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Recent investments build on Illinois’ status as a premier location for life-sciences companies, from legacy leaders to innovative start-ups.

Illinois Backs New Wet Lab Buildout with $2 Million in Matching Funds

Photo by Rosalind Franklin University

In the fast-paced realm of life-sciences innovation, Illinois stands at the forefront, embracing the need for progress and investing for the future. In the latest demonstration of this commitment, Rosalind Franklin University of Medicine and Science (RFU) recently unveiled a state-of-the-art wet lab facility in North Chicago, aided by $2 million in state matching funds.

Made specifically for life science-focused research, the wet lab allows startups to safely test drugs, chemicals and other forms of biological matter using liquids. The buildout covers 14,000 square feet, encompassing two floors and 11 labs, including chemical fume hoods, biosafety cabinets and emergency back-up power installations.

Demand for wet lab space has been growing in stride with Illinois’ continued investment in the bio-sciences industry. The addition to RFU’s Innovation and Research Park opens new opportunities for the emerging life sciences hub in Lake County, which is already home to more than 140 companies employing 33,000 people and generating $85 billion in global sales.

“Here in Illinois, we are proud to be a hub for biosciences, technology, and innovation — and one of the many ways we are pushing our rapidly expanding industry forward is through our Rebuild Illinois Wet Lab Capital Program,” said Illinois Governor JB Pritzker.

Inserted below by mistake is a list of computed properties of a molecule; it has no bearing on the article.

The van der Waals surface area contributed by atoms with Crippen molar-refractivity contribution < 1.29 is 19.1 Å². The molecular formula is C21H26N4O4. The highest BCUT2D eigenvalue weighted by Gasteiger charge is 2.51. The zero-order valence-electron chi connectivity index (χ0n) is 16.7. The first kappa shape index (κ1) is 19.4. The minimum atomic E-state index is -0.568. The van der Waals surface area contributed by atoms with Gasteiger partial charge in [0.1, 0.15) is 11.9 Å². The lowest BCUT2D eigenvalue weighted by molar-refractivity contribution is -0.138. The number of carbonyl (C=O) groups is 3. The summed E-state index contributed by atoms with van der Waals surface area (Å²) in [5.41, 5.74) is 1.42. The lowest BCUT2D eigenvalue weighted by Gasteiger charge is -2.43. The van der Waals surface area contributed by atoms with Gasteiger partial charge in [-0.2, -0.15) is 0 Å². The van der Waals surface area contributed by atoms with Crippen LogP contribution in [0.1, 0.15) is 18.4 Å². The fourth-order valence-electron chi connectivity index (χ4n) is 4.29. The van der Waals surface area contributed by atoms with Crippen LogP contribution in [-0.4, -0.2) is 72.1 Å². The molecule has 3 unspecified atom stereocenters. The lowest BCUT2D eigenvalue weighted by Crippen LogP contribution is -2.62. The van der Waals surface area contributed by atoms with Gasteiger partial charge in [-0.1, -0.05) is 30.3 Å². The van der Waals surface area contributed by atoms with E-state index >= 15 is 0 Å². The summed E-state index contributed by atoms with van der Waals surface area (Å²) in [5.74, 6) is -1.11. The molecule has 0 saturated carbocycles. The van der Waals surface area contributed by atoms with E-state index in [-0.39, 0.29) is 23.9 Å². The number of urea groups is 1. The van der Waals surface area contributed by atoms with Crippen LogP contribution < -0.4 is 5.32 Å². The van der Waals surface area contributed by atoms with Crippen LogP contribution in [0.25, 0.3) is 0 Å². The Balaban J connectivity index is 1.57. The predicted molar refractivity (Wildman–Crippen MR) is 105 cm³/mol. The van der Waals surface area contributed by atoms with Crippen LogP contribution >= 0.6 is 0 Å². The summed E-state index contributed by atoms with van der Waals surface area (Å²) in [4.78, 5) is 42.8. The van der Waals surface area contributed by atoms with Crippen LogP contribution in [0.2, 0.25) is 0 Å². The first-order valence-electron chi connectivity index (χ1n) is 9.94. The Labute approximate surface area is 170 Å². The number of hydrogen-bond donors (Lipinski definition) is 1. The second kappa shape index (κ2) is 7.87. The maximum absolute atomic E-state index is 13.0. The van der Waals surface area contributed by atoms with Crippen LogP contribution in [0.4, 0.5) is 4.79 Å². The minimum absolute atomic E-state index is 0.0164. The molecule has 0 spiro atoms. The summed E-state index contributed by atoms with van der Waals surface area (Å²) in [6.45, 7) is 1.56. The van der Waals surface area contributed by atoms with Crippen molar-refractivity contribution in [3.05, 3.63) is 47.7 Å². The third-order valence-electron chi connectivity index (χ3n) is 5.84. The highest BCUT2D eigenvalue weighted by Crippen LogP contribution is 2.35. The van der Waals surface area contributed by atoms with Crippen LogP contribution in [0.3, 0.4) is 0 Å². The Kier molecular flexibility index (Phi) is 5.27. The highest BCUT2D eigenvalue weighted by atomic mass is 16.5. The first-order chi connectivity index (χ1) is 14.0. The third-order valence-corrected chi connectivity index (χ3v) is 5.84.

CIC and UChicago Collaborate on Life Science Incubator Lab

In another boost for entrepreneurs and start-up companies focused on life sciences, the University of Chicago and startup “innovation campus” operator Cambridge Innovation Center (CIC) have announced their partnership for a state-of-the-art lab incubator.

Spanning 20,000 square feet of wet lab and office space in Hyde Park Labs, the incubator will connect UChicago faculty members and CIC entrepreneur researchers to collaborate and accelerate life sciences innovation. Located in Chicago, the lab will join the buzzing life sciences community growing throughout the state.

The CIC partnership is just one of the prominent research collaborations UChicago has announced in the past few months, including the Chan Zuckerberg Biohub and a quantum computing partnership with IBM, Google, and the University of Tokyo.

Illinois’ Historic Argonne Laboratory is Building the Supercomputer of the Future

Photo by Argonne National Laboratory

Illinois’ Argonne National Laboratory has installed the final components of its Aurora supercomputer that promises to transform many aspects of scientific research, including life sciences. When the machine becomes fully operational next spring, it will be one of the first supercomputers in the world to operate at exascale, meaning it can perform one quintillion operations per second. For comparison, a human would have to perform one calculation every second non-stop for 31,688,765,000 years to match that.

Located in Lemont, Argonne is the country’s first national laboratory, established in 1946. This historic hub of innovation continues to push new frontiers, with the Aurora supercomputer poised to open new possibilities for the entire scientific community.

Aurora’s immense computational power has the potential to revolutionize life-sciences research through large scale modeling and simulations, aiding in drug design and discovery, genetic analysis, public health trends, and more.

“We’re looking forward to putting Aurora through its paces to make sure everything works as intended before we turn the system over to the broader scientific community,” Susan Coghlan, ALCF project director for Aurora, was quoted as saying.